Cholangiocyte senescence by way of N-ras activation is a characteristic of primary sclerosing cholangitis

Authors

  • James H. Tabibian,

    1. Division of Gastroenterology and Hepatology, and the Mayo Clinic Center for Cell Signaling in Gastroenterology, Mayo Clinic, Rochester, MN
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    • These authors contributed equally to this work.

  • Steven P. O'Hara,

    1. Division of Gastroenterology and Hepatology, and the Mayo Clinic Center for Cell Signaling in Gastroenterology, Mayo Clinic, Rochester, MN
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    • These authors contributed equally to this work.

  • Patrick L. Splinter,

    1. Division of Gastroenterology and Hepatology, and the Mayo Clinic Center for Cell Signaling in Gastroenterology, Mayo Clinic, Rochester, MN
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  • Christy E. Trussoni,

    1. Division of Gastroenterology and Hepatology, and the Mayo Clinic Center for Cell Signaling in Gastroenterology, Mayo Clinic, Rochester, MN
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  • Nicholas F. LaRusso

    Corresponding author
    1. Division of Gastroenterology and Hepatology, and the Mayo Clinic Center for Cell Signaling in Gastroenterology, Mayo Clinic, Rochester, MN
    • Address reprint requests to: N.F. LaRusso, Division of Gastroenterology and Hepatology, Mayo Clinic College of Medicine, 200 First Street, SW, Rochester, MN 55905. E-mail: larusso.nicholas@mayo.edu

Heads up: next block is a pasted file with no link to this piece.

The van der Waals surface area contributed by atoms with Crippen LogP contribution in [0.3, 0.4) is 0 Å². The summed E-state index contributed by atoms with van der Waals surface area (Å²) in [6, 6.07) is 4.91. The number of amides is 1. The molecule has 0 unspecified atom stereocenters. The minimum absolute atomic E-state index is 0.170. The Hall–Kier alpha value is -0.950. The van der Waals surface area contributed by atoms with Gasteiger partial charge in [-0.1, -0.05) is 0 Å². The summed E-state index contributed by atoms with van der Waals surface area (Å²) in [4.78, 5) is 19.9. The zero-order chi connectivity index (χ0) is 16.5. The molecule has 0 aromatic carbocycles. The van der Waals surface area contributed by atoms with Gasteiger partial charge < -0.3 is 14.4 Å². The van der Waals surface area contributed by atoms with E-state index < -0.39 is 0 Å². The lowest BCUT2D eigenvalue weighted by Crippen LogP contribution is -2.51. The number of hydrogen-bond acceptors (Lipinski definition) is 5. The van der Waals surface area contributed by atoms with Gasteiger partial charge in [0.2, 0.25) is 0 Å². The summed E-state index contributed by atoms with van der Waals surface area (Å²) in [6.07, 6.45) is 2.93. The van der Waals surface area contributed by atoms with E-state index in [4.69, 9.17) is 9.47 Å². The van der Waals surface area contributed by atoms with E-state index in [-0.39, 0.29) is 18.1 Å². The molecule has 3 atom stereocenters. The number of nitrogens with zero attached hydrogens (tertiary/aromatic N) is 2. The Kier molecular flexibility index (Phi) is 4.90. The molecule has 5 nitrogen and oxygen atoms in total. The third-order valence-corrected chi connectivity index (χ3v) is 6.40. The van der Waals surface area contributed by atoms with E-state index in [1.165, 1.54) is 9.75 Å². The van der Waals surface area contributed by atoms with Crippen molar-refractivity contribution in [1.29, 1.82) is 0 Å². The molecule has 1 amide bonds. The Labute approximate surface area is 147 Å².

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  • Potential conflict of interest: Nothing to report.

  • Supported by National Institutes of Health grants AI089713 (to S.P.O.), DK57993 (to N.F.L), the Mayo Foundation, PSC Partners Seeking a Cure, and the Clinical and Optical Microscopy Cores of the Mayo Clinic Center for Cell Signaling in Gastroenterology (P30DK084567).

Abstract

Primary sclerosing cholangitis (PSC) is an incurable cholangiopathy of unknown etiopathogenesis. Here we tested the hypothesis that cholangiocyte senescence is a pathophysiologically important phenotype in PSC. We assessed markers of cellular senescence and senescence-associated secretory phenotype (SASP) in livers of patients with PSC, primary biliary cirrhosis, hepatitis C, and in normals by fluorescent in situ hybridization (FISH) and immunofluorescence microscopy (IFM). We tested whether endogenous and exogenous biliary constituents affect senescence and SASP in cultured human cholangiocytes. We determined in coculture whether senescent cholangiocytes induce senescence in bystander cholangiocytes. Finally, we explored signaling mechanisms involved in cholangiocyte senescence and SASP. In vivo, PSC cholangiocytes expressed significantly more senescence-associated p16INK4a and γH2A.x compared to the other three conditions; expression of profibroinflammatory SASP components (i.e., IL-6, IL-8, CCL2, PAI-1) was also highest in PSC cholangiocytes. In vitro, several biologically relevant endogenous (e.g., cholestane 3,5,6 oxysterol) and exogenous (e.g., lipopolysaccharide) molecules normally present in bile induced cholangiocyte senescence and SASP. Furthermore, experimentally induced senescent human cholangiocytes caused senescence in bystander cholangiocytes. N-Ras, a known inducer of senescence, was increased in PSC cholangiocytes and in experimentally induced senescent cultured cholangiocytes; inhibition of Ras abrogated experimentally induced senescence and SASP. Conclusion: Cholangiocyte senescence induced by biliary constituents by way of N-Ras activation is an important pathogenic mechanism in PSC. Pharmacologic inhibition of N-Ras with a resultant reduction in cholangiocyte senescence and SASP is a new therapeutic approach for PSC. (Hepatology 2014;59:2263–2275)

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